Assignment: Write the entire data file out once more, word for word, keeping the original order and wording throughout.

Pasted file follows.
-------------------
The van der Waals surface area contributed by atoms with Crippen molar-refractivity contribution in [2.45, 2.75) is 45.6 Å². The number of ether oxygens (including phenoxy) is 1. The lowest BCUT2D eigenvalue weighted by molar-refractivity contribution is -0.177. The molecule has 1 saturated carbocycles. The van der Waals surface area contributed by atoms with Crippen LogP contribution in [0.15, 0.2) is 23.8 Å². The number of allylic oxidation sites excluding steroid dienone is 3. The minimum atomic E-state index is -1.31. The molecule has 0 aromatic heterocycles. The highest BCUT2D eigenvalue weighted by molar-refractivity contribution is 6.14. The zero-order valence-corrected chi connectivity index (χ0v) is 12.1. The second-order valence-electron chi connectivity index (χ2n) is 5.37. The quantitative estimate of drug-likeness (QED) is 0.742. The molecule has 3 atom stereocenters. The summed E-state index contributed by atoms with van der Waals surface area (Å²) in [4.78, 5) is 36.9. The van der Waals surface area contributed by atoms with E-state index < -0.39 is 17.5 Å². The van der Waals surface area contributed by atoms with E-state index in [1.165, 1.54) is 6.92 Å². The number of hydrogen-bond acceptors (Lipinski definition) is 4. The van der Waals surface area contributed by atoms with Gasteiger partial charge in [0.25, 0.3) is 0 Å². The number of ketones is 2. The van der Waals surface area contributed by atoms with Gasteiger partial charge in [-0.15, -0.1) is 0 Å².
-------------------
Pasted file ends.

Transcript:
The van der Waals surface area contributed by atoms with Crippen molar-refractivity contribution in [2.45, 2.75) is 45.6 Å². The number of ether oxygens (including phenoxy) is 1. The lowest BCUT2D eigenvalue weighted by molar-refractivity contribution is -0.177. The molecule has 1 saturated carbocycles. The van der Waals surface area contributed by atoms with Crippen LogP contribution in [0.15, 0.2) is 23.8 Å². The number of allylic oxidation sites excluding steroid dienone is 3. The minimum atomic E-state index is -1.31. The molecule has 0 aromatic heterocycles. The highest BCUT2D eigenvalue weighted by molar-refractivity contribution is 6.14. The zero-order valence-corrected chi connectivity index (χ0v) is 12.1. The second-order valence-electron chi connectivity index (χ2n) is 5.37. The quantitative estimate of drug-likeness (QED) is 0.742. The molecule has 3 atom stereocenters. The summed E-state index contributed by atoms with van der Waals surface area (Å²) in [4.78, 5) is 36.9. The van der Waals surface area contributed by atoms with E-state index < -0.39 is 17.5 Å². The van der Waals surface area contributed by atoms with E-state index in [1.165, 1.54) is 6.92 Å². The number of hydrogen-bond acceptors (Lipinski definition) is 4. The van der Waals surface area contributed by atoms with Gasteiger partial charge in [0.25, 0.3) is 0 Å². The number of ketones is 2. The van der Waals surface area contributed by atoms with Gasteiger partial charge in [-0.15, -0.1) is 0 Å².